Microcirculatory dysfunction and glucose homeostasis in peritoneal dialysis
Date: 21 September 2020
University of Exeter
Doctor of Philosophy in Medical Studies
Abstract Compared with hospital based therapies, peritoneal dialysis (PD) offers many advantages to patients with end stage renal disease in terms of greater autonomy and independence in addition to its health economic benefits. Cardiovascular morbidity and mortality in dialysis cohorts remains well in excess of the general population. ...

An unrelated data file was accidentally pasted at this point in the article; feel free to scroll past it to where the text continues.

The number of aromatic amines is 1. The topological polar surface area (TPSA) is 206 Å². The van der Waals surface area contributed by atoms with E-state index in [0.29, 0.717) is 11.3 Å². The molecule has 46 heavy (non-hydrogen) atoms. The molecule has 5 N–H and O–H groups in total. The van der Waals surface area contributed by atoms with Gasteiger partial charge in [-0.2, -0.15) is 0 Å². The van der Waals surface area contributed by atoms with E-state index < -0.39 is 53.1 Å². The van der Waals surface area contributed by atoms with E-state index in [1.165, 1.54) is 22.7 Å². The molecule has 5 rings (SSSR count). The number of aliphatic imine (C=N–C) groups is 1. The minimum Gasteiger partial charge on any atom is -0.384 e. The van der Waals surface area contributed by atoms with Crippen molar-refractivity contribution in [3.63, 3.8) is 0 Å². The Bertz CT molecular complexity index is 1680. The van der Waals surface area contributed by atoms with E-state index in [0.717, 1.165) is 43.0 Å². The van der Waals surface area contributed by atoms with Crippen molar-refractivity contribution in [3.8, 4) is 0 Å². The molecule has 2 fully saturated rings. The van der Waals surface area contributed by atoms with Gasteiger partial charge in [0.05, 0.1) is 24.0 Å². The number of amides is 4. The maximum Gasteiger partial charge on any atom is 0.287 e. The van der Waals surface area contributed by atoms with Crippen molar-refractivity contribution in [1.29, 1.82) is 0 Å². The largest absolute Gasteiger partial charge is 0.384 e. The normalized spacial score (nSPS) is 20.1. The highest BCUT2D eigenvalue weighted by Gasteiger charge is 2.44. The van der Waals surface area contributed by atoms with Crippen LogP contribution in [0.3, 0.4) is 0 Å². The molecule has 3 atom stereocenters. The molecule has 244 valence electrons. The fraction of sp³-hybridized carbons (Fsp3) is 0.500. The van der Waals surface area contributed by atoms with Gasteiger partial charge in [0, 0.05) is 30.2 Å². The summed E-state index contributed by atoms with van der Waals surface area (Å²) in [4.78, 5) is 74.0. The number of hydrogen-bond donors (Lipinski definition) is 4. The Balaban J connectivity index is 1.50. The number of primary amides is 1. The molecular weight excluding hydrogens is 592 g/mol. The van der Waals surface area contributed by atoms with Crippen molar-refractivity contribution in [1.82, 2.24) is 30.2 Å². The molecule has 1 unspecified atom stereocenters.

Abstract Compared with hospital based therapies, peritoneal dialysis (PD) offers many advantages to patients with end stage renal disease in terms of greater autonomy and independence in addition to its health economic benefits. Cardiovascular morbidity and mortality in dialysis cohorts remains well in excess of the general population. The majority of this excess risk is attributable to a high prevalence of traditional cardiovascular risk factors and the consequences of chronic uraemia. However dialysis patients are at significant risk for systemic microvascular dysfunction which may represent an important non-traditional risk factor for cardiovascular disease in this group. In this thesis I present evidence of impairment in multiple aspects of cutaneous microvascular reactivity in PD patients compared with healthy controls and patients with similar metabolic and cardiovascular risk profiles. This impairment appears to be the result of deficiencies in multiple vasodilatory pathways and is attributable to uraemia or an aspect of PD therapy and not to co-morbidities. During peritoneal dialysis the rate of peritoneal small solute transport is governed primarily by the peritoneal microcirculation. However in this study there was no relationship between rate of small solute transport and the degree of systemic microvascular dysfunction. Data from this study adds to the increasingly compelling evidence for intraperitoneal inflammation as the major determinant of small solute transport. It has been suggested that the process of PD itself may also contribute to the increased cardiovascular risk, specifically the systemic effects of peritoneally absorbed glucose. In this thesis continuous glucose monitors provide novel insight into the 72 glycaemic profiles of PD patients and patients with stage 5 chronic kidney disease who are not on dialysis. In this cohort there was no significant increase in average interstitial glucose levels or the degree of glycaemic variability in PD patients compared with their non-dialysis controls. Neither was there any strong relationship between dialysate glucose exposure and interstitial glucose levels. However distinctly different patterns of glycaemia were noted in patients receiving automated peritoneal dialysis compared with those receiving continuous ambulatory peritoneal dialysis which require further investigation.
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